Asymmetric Periflexural Exanthem of Childhood (APEC) is a rare, self-limited dermatosis, with unknown etiology, primarily affecting females aged 2 to 3, characterized by the initial unilateral erythematous maculopapular rash in flexural areas, commonly in the axillary region. 10 to 15 days later, the rash extends to other parts, such as ipsilateral arm or chest. The contralateral side is affected in 70% of the cases. The diagnosis is clinical, and additional investigation is usually unnecessary [1-3]. A healthy 27-month-old girl developed a maculopapular rash in the flexural area of the right elbow (Figure 1). There was no fever or other symptoms. About 10 days later, the rash extended to the forearm and ipsilateral hand (Figure 2). Subsequently, there was ipsilateral involvement of the axilla, lateral chest region, and thigh (Figure 3). The diagnosis was established based on progression and clinical presentation, the parents were informed, and 7 weeks later, the lesions had fully resolved. APEC should be considered in a child with nonspecific asymmetric maculopapular rash. The pronounced rash in APEC contrasts with the child’s overall health. It doesn’t have a specific treatment, has excellent prognosis, and usually resolves spontaneously within 4 to 6 weeks, without recurrence or complications [1-3].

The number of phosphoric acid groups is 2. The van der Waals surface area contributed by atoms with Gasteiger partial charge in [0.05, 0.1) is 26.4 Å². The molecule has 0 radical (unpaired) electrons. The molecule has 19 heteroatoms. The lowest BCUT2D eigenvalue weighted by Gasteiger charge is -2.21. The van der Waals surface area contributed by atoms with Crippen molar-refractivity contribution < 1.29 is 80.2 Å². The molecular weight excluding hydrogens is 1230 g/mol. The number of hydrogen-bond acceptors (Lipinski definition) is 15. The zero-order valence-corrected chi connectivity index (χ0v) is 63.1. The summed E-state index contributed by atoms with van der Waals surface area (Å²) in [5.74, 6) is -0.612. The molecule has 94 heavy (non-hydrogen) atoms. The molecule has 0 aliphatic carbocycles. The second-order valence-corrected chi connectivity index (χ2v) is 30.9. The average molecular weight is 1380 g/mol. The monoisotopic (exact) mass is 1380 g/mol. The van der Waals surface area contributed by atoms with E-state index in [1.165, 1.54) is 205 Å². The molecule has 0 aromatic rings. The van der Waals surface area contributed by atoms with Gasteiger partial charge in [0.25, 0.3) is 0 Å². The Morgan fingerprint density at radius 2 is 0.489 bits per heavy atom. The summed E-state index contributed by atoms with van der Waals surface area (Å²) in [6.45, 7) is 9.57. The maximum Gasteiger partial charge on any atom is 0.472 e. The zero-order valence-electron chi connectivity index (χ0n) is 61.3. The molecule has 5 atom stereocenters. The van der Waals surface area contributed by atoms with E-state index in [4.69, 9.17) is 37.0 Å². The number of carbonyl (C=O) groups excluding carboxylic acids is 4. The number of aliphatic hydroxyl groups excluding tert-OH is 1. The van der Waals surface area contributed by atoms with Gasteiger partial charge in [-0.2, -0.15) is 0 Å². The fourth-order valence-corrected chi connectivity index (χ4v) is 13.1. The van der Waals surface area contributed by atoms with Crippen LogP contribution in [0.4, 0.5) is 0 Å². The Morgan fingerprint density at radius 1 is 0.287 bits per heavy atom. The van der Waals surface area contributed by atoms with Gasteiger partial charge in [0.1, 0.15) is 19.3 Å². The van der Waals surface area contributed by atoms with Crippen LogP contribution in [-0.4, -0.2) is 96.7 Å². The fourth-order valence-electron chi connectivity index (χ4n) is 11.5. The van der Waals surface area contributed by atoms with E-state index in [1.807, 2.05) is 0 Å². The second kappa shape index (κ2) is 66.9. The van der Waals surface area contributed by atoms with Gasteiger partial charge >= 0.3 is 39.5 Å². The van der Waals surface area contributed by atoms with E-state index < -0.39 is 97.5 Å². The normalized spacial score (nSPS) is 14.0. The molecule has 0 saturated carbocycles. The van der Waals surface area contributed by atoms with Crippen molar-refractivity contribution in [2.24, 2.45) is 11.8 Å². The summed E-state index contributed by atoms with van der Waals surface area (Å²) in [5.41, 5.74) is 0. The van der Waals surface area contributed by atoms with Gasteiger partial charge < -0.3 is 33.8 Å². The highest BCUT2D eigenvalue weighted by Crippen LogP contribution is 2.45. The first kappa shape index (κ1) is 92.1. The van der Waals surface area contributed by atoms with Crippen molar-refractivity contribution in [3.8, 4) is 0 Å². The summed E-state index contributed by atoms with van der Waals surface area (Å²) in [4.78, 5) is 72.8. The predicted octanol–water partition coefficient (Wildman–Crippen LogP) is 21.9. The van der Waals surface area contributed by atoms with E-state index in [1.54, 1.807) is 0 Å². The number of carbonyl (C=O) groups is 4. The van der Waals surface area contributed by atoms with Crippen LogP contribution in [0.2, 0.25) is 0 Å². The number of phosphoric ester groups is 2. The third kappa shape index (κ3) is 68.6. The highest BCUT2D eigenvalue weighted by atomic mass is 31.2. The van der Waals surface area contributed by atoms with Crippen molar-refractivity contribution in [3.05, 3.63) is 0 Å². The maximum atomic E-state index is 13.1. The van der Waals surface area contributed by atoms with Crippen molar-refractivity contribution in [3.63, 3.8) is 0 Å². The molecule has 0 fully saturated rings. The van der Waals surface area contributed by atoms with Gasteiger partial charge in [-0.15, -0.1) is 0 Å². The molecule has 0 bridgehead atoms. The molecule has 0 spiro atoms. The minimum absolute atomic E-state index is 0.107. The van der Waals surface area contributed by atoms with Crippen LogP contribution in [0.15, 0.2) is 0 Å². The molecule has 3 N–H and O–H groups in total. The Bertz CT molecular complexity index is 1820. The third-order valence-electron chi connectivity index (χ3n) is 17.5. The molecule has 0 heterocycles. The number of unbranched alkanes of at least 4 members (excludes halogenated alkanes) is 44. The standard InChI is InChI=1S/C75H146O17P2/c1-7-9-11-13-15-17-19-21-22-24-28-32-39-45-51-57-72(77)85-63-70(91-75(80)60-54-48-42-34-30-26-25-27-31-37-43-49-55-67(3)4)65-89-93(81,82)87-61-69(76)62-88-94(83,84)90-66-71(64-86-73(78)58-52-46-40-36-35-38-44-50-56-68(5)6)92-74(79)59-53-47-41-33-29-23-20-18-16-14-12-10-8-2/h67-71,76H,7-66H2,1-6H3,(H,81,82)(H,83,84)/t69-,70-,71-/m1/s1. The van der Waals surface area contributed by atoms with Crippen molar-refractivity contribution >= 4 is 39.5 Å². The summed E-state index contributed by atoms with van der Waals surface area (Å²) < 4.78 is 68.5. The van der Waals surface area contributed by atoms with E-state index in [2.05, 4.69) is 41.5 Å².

Keywords: Periflexural asymmetric; Asymmetrical; Dermatosis; Purpura; Exanthem